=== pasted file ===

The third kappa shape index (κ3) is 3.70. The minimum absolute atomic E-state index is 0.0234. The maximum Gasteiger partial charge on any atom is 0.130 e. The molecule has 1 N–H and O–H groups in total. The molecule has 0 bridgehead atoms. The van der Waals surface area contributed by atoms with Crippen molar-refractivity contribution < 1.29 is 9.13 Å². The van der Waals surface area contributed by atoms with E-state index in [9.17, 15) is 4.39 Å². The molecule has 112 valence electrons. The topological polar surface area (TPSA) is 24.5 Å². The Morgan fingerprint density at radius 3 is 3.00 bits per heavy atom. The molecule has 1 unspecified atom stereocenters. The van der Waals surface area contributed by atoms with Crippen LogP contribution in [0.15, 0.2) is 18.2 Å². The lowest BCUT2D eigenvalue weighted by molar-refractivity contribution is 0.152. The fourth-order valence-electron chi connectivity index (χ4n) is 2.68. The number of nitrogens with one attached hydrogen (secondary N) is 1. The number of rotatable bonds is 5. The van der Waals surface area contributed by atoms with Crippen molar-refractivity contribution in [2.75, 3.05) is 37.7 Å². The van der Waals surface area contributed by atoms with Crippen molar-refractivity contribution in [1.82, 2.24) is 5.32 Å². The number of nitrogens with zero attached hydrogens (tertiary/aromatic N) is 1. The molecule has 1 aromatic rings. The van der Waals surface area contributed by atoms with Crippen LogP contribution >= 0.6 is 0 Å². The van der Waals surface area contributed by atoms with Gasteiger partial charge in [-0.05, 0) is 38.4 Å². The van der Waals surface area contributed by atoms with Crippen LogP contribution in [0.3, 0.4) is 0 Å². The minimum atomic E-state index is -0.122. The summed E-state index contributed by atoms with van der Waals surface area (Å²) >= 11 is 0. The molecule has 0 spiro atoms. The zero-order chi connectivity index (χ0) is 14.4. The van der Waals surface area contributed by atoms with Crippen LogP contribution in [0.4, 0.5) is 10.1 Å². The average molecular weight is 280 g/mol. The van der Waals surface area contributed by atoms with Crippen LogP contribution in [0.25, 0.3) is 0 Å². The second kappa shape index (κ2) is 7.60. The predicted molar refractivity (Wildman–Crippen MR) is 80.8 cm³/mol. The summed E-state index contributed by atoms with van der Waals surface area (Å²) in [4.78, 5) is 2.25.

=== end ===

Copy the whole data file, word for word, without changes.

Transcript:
The third kappa shape index (κ3) is 3.70. The minimum absolute atomic E-state index is 0.0234. The maximum Gasteiger partial charge on any atom is 0.130 e. The molecule has 1 N–H and O–H groups in total. The molecule has 0 bridgehead atoms. The van der Waals surface area contributed by atoms with Crippen molar-refractivity contribution < 1.29 is 9.13 Å². The van der Waals surface area contributed by atoms with E-state index in [9.17, 15) is 4.39 Å². The molecule has 112 valence electrons. The topological polar surface area (TPSA) is 24.5 Å². The Morgan fingerprint density at radius 3 is 3.00 bits per heavy atom. The molecule has 1 unspecified atom stereocenters. The van der Waals surface area contributed by atoms with Crippen LogP contribution in [0.15, 0.2) is 18.2 Å². The lowest BCUT2D eigenvalue weighted by molar-refractivity contribution is 0.152. The fourth-order valence-electron chi connectivity index (χ4n) is 2.68. The number of nitrogens with one attached hydrogen (secondary N) is 1. The number of rotatable bonds is 5. The van der Waals surface area contributed by atoms with Crippen molar-refractivity contribution in [2.75, 3.05) is 37.7 Å². The van der Waals surface area contributed by atoms with Crippen molar-refractivity contribution in [1.82, 2.24) is 5.32 Å². The number of nitrogens with zero attached hydrogens (tertiary/aromatic N) is 1. The molecule has 1 aromatic rings. The van der Waals surface area contributed by atoms with Crippen LogP contribution >= 0.6 is 0 Å². The van der Waals surface area contributed by atoms with Gasteiger partial charge in [-0.05, 0) is 38.4 Å². The van der Waals surface area contributed by atoms with Crippen LogP contribution in [0.3, 0.4) is 0 Å². The minimum atomic E-state index is -0.122. The summed E-state index contributed by atoms with van der Waals surface area (Å²) >= 11 is 0. The molecule has 0 spiro atoms. The zero-order chi connectivity index (χ0) is 14.4. The van der Waals surface area contributed by atoms with Crippen LogP contribution in [0.4, 0.5) is 10.1 Å². The average molecular weight is 280 g/mol. The van der Waals surface area contributed by atoms with Crippen LogP contribution in [0.25, 0.3) is 0 Å². The second kappa shape index (κ2) is 7.60. The predicted molar refractivity (Wildman–Crippen MR) is 80.8 cm³/mol. The summed E-state index contributed by atoms with van der Waals surface area (Å²) in [4.78, 5) is 2.25.